Amanda Vanstone, in her column in The Age today, gives us an inkling of not just a divided cabinet, but one where the knives are out for someone and that someone is probably Tony Abbott.
The now infamous cabinet leak on citizenship that has captivated everyone in the media and given the average person in the street some insight into the goings on in cabinet, will also stand, I suspect, as the first salvo, in a renewed attempt to dump Abbott.
The leak was in Peter Hartcher’s article in The Age where he detailed with great precision a discussion in cabinet concerning a proposal to cancel the citizenship (sole or dual) of those found to be terrorists.
Hartcher wrote, “Six members of the Abbott cabinet have risen up against an extraordinary proposal to give a minister the power to strip an Australian of their sole citizenship.
“The idea, proposed by Immigration Minister Peter Dutton with the support of Prime Minister Tony Abbott, divided a meeting of the cabinet on Monday night.”
The problem with the proposal was that some ministers present had not been advised that such a discussion was planned. This has been widely interpreted as Abbott trying to ambush his own cabinet and get a quick result for a measure that was not on the agenda.
Amanda Vanstone in her article says, “Tony Abbott is a constitutional monarchist and a self-confessed Anglophile, so for him to tolerate, let alone be at the helm of, a ship that throws the Westminster system of cabinet government out the window is simply astounding.”
One can now rightly wonder if there is plotting either in play, or at least in the minds of those who view Abbott’s citizenship ploy as an ambush. It prompts the question: Is this the beginning of his inevitable downfall? Has Abbott shot himself in the foot and the head? Reading beyond Amanda Vanstone’s article one could well think that he may have.
She writes, “So you can imagine my profound disappointment, bordering on despair, when I see some on “my team” thinking it is OK for a minister alone to take away a citizen’s rights – indeed, take away citizenship – in the blink of an eye. No appeal, no judicial process, just a ministerial decision. What were they thinking?”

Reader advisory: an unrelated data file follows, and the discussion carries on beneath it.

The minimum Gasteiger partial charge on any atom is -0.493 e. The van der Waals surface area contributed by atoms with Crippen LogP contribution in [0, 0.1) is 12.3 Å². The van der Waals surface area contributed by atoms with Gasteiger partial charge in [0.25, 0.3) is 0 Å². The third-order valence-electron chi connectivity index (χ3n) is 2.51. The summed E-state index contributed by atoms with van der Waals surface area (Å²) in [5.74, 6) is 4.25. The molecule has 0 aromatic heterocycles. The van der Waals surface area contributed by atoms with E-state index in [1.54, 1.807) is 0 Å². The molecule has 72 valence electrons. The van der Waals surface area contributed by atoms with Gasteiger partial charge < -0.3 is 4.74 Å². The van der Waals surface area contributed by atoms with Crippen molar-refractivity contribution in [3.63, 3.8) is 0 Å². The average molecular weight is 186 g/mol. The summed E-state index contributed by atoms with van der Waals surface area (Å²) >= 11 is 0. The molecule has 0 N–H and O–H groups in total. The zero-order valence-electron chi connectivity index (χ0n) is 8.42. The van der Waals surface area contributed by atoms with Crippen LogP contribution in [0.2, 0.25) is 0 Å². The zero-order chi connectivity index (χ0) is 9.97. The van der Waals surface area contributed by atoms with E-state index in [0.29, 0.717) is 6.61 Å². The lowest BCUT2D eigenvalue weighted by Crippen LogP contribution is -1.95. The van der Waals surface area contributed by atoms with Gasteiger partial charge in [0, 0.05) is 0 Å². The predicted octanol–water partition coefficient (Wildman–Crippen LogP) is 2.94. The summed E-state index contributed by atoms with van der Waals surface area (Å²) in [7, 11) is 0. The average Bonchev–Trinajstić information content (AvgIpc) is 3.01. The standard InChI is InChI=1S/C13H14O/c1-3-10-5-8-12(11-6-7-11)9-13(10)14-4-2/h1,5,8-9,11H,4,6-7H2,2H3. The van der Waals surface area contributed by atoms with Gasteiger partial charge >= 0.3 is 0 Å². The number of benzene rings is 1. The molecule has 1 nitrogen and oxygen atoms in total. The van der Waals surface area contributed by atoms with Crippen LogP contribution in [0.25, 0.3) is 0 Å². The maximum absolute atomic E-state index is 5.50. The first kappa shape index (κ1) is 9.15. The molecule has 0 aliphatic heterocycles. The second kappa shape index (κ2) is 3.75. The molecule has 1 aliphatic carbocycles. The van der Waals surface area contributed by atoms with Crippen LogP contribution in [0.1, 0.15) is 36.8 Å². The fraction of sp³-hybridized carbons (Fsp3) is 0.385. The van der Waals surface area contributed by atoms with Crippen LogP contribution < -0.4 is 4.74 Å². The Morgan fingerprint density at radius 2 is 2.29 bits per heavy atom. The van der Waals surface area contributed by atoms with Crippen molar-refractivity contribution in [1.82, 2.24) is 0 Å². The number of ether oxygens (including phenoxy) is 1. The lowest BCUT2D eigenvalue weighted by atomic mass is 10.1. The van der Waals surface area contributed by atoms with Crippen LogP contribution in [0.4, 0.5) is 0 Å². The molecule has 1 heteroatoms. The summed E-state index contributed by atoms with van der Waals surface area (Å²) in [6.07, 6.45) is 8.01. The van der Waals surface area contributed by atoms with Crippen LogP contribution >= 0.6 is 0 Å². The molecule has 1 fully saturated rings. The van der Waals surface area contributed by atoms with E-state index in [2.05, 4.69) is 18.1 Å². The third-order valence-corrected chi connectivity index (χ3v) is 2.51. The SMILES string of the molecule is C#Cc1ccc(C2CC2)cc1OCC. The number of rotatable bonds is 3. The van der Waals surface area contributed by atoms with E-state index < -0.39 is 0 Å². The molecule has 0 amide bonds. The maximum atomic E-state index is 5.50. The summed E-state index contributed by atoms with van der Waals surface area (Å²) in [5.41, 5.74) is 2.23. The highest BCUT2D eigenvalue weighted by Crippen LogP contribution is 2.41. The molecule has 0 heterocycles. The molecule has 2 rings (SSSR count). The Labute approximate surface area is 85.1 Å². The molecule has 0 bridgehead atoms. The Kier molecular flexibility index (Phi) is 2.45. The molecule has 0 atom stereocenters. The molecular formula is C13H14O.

It is one thing for the prime minister to be offside with his backbenchers, as he clearly was with the motion to spill in February. But the ambush and then the post-leak cabinet meeting where he read the riot act to his ministers, now referred to as his ‘Come to Jesus moment’, suggests he might well have sowed the seeds of his own destruction.
This latest mess he has created on matters of process and power, his attempt to effect a policy change on citizenship by stealth, has shown that he has not learnt from his ‘near death’ experience in February.
With opinion polls giving the government a small post-budget lift, but one that does not seem to have been sustained, the issue of Abbott’s leadership is once again, up for murmurings.
That brings us to the question of who leaked. Peter Hartcher says it was more than one person participating in the room. Amanda Vanstone discounts Malcolm Turnbull.
“It is so clearly not in the interest of anyone who would prefer Malcolm as leader to leak the discussion, because it would undoubtedly hurt his future chances with some on the right of the Liberal Party.”
If it wasn’t Malcolm Turnbull, who was it? The answer lies inside the answer to another question: who would benefit from leaking this highly damaging information? Who, inside cabinet?
Whoever it was, one can surmise that the next bad poll would be enough for them to raise the leadership issue and place it on the agenda.
It is only 18 months before the next election and a leadership change beyond July or August will not work in their favour.
One can only guess the degree of head counting going on right now inside parliament’s hallowed halls. Never mind about the stripping of citizenship and the democratic process.
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